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Technology: Jan Takes Sweet ‘Megabytes’ of Chocolate Thanks to BCI (Video)

‘One small nibble for woman. One giant bite for BCI.’

Thanks to BCI (brain-computer interface) technology, Jan Scheuermann grasps a chocolate bar, raises it to her mouth to her mouth, takes a bite, and speaks those words in the video clip above. This is a triumph for Jan, a woman who was diagnosed with spinocerebellar degeneration but has now demonstrated ability to feed herself once again through the help of a mind-controlled robot arm. This was all made possible by the work of researchers like Andrew Schwartz.


‘It was also a triumph for Andrew Schwartz, a neurophysiologist at the University of Pittsburgh, who’s spent three decades mapping the connections between the brain and the body… Schwartz was part of a Johns Hopkins University research team that found the brain was actually expressing an intentional behavior, like turning a doorknob, that he could read in the neuron’s electrical signals… With that understanding, Schwartz’s team developed a prosthesis that could mimic complex motions. They implanted electrical sensors into Scheuermann’s brain—192 needles 1/15 of an inch long. These transmit information to software they developed to translate her thoughts into the motion of an arm that moves in three dimensions, with a wrist that turns and bends and fingers that clasp. By the second day, she could give Schwartz a high-five. In 13 weeks, Scheuermann had a degree of control that the scientist had expected would take a year to master.’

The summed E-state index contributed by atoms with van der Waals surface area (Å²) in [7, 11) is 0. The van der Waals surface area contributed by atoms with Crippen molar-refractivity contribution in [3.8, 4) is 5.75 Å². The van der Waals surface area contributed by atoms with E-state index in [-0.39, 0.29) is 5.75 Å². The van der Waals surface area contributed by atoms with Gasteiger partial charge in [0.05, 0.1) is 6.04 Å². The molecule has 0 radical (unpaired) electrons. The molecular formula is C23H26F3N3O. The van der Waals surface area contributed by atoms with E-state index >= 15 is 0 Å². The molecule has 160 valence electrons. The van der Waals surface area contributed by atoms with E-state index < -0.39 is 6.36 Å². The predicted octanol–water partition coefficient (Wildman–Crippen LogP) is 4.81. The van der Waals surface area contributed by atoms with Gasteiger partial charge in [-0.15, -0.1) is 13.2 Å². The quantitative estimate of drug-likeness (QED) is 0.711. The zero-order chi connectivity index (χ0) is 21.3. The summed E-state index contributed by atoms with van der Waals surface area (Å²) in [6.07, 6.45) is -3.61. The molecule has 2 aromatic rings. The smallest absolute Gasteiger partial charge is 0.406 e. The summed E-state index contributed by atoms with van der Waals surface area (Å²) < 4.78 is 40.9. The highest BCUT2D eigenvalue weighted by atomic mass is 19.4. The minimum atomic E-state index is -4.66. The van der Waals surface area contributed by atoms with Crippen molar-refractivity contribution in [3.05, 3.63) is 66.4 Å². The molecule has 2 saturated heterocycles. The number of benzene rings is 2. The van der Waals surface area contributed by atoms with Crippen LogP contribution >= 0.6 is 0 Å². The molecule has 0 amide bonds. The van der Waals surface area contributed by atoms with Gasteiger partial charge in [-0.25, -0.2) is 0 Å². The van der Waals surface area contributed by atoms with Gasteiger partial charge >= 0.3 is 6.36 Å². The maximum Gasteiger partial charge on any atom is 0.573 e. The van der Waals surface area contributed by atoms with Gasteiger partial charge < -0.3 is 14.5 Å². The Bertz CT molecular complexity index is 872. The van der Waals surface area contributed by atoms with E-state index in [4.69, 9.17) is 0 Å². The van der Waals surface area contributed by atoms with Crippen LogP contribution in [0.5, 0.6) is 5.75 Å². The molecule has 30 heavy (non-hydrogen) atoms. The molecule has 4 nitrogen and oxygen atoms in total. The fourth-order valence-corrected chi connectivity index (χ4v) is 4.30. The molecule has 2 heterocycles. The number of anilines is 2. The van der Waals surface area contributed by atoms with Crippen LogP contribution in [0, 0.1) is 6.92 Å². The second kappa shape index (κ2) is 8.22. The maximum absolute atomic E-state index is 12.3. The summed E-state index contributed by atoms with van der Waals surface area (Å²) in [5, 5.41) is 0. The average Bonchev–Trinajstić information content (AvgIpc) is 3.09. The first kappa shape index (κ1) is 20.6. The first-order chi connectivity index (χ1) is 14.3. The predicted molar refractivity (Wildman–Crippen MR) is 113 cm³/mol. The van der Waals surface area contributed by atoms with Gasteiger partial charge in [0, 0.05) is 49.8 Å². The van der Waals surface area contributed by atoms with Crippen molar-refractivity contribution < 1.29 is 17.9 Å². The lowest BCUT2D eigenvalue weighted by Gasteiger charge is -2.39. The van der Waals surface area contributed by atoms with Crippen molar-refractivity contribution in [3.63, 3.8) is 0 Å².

– Businessweek


Amazing! While this BCI tech is not yet ready for the market, you’ve got to admit that it’s pretty damn cool.


Jan and BCI take a bite - sweet

Read “Andrew Schwartz: Brain Control for Artificial Limbs” in Businessweek.

Andrew Schwartz

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